Ohio State football: Chase Young enjoys being heard as much as seen

Five-star prospect.

First-year phenom.

Starter and playmaker.

So far, Chase Young’s football career has played out pretty much according to plan.

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The defensive end's resume got another big bullet point this week when he was named an Ohio State captain as a junior, a role he said has grown in importance to him in his time in Columbus.

“Captain was definitely on my list,” said the Maryland native. "I never really visualized it like I did other things, but I feel like when I got more into the program, when I got the meaning of being a Buckeye was, I was like, ‘Man, I want to be a part of that group of people who can lead a team.’ The opportunity was there, and I've just taken it.”

At 6-foot-5 and 265 pounds with long, powerful arms, Young is a prototypical end for Ohio State’s 4-3 defensive scheme.

Strong enough to disengage from a blocker and quick and athletic enough to get around the edge without altering his course to the quarterback, Young is still stout enough to hold his ground against the run game.

His ability was immediately apparent from the first time he took the field for the Buckeyes two years ago after making a name for himself at East Coast powerhouse DeMatha Catholic in Hyattsville, where he was the No. 2 weak-side defense end and seventh-best prospect regardless of position in the country in 247Sports Composite rankings for 2017.

With the depth of the Ohio State defensive line his freshman season, not much was needed from Young, but he contributed six tackles for loss and forced a fumble anyway.

He entered last season expecting to play a significant role but became one of the team’s most important players after Nick Bosa was lost for the season to a core muscle injury.

As a sophomore, Young had 14.5 tackles for loss and 10 sacks en route to second-team All-Big Ten recognition.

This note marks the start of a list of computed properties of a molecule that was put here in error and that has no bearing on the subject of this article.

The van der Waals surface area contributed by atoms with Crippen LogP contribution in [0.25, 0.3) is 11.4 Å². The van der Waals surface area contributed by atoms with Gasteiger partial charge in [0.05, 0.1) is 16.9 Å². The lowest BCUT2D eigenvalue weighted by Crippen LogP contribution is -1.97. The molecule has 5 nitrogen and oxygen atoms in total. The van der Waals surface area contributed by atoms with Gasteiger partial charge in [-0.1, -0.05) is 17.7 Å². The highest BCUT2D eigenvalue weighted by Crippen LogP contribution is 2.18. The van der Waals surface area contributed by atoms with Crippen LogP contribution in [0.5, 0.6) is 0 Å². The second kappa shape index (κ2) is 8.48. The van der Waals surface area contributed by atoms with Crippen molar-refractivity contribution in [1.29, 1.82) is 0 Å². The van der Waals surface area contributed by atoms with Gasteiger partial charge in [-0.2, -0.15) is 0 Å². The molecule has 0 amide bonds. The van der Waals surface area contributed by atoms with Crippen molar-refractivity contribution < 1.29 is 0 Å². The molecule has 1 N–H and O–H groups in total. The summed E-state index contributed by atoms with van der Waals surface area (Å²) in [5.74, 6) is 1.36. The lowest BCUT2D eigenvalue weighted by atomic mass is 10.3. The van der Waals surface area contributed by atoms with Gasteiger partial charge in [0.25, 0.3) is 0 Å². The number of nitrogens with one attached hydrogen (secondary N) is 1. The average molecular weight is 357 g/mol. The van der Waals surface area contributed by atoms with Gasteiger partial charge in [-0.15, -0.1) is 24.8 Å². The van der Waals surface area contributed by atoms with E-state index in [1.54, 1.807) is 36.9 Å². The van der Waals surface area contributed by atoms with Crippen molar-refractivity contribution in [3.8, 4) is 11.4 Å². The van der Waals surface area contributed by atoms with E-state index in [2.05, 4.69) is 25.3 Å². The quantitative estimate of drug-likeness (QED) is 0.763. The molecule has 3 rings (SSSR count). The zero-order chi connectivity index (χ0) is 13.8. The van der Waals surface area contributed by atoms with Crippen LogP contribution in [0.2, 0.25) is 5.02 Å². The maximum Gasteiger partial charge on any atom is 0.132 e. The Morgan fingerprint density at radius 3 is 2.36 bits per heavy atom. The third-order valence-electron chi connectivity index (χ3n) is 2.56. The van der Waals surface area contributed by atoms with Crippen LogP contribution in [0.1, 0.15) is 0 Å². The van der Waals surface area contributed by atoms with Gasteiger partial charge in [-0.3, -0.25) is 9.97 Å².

His name is on multiple preseason All-America lists entering 2019, but his words could be as important as his actions this fall as the Buckeyes look to regain the swagger of former Ohio State defenses following a down year.

“(He is) mature, very mature,” coach Ryan Day said. “He's a leader. Gets up in front of the team (it) feels like almost every other practice. He's the voice of our defense right now. That's what I feel. That's what I see. I see a guy who is practicing really, really hard, and got a really mature approach.

“He’s shown a lot of leadership.”

Young, who is also an engaging interview off the field, takes pride in becoming a vocal leader and setting a positive example for his younger teammates, including a big group of sophomore ends who hope to follow in his footsteps.

“I just feel like you've got to do everything right, on and off the field,” he said. “You can't be late to things.

“People — just especially young guys — they watch what you do. They're trying to copy everything you do on the field, off the field, because they just got here. Some just got here and some are still learning the whole system, how to be a Buckeye.”

As for his choice of motivation, Young said he likes to remind teammates — many of whom arrived in Columbus, like him, with impressive recruiting rankings — sacrifice is necessary to reach their potential.

“Especially a lot of the young dudes, they come in with all these big goals, and if you want to go on the field and not go 100 percent or just have bad body language, you can't achieve what you want doing that,” Young said. “So I try to bring that back to 'em like, 'You said you want to do this, You said you want to do that, but you can't achieve those if you're doin this. So let's go. Pick it up.’”

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